Here’s a reminder that the WHO’s acronym for Public Health Emergency of International Concern—or PHEIC—IS LITERALLY PRONOUNCED “FAKE.” Listen to experts as they discuss PHEIC (“FAKE”) emergencies, like the one declared for the COVID-19 “pandemic.”

In a twist of irony that seems far, far, far too ludicrous to be true but still is, it turns out the World Health Organization (WHO) phonetically refers to (supposed) global outbreaks of disease as “fake” emergencies. The term the organization uses is “PHEIC”—or Public Health Emergency of International Concern—and it is undeniably pronounced as “fake.” Something David Heymann, a Professor of Infectious Disease Epidemiology at the London School of Hygiene and Tropical Medicine, makes crystal clear in the video immediately below.

“A PHEIC [‘fake’] is a Public Health Emergency of International Concern—P, H, E, I, C,” Heymann says in the video. He adds that “a PHEIC [‘fake’] is a decision made by the [WHO] Director General on evidence he collects from many different sources about a current infectious disease outbreak—whether or not it’s unexpected, and whether or not it’s spreading internationally and might require a global effort to stop.”

Heymann notes in the video that the term arose after the SARS outbreak in 2003. “It’s a part of a long history of attempts to control the international spread of infectious diseases, which began with the International Health Regulations in 1969,” Heymann says. “Those regulations were a treaty, which required countries to report one of four diseases if it occurred in their country: yellow fever, cholera, plague, and smallpox.”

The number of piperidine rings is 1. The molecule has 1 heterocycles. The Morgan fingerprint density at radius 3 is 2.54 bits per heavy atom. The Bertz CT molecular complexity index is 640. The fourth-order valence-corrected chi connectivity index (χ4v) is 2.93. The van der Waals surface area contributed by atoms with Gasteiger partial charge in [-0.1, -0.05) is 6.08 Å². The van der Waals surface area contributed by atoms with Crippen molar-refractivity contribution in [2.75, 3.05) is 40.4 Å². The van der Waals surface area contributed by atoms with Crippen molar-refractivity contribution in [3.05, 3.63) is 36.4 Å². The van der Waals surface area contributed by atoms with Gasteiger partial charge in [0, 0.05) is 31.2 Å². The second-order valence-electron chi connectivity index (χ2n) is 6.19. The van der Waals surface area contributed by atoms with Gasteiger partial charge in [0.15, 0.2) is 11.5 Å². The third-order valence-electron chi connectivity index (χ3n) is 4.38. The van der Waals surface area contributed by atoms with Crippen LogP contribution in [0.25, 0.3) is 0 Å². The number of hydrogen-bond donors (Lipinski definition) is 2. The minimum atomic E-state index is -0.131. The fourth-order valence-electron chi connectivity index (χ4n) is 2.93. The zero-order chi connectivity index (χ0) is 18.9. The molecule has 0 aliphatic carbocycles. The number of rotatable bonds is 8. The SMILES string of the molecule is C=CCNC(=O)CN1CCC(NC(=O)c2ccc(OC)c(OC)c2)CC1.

Image: CGTN

“When the PHEIC [‘fake’] for COVID-19 was determined, there was epidemiological information that came in from China and other countries where outbreaks were occurring,” Heymann adds. “And there was information coming in from experts from around the world—public health experts—as what they might expect from this outbreak based on what was known about the SARS outbreak and the MERS coronavirus outbreak.”

“The implications for countries are that they must begin to share all data that they have about the outbreaks occurring in their own countries, and any information they may know about the outbreaks occurring elsewhere,” Heymann says. “And at the same time it calls for solidarity in helping the WHO develop a way of working that interferes minimally with travel and trade but gets maximum impact on containing outbreaks that are occurring.”

For those who think Heymann’s pronunciation of PHEIC is a mere one-off interpretation, see the video from China Global Television Network (or CGTN) immediately above. CGTN, which has nearly three million subscribers on YouTube and is headquartered in Beijing, specifically notes PHEIC is pronounced “fake.”

Feature image: WHO

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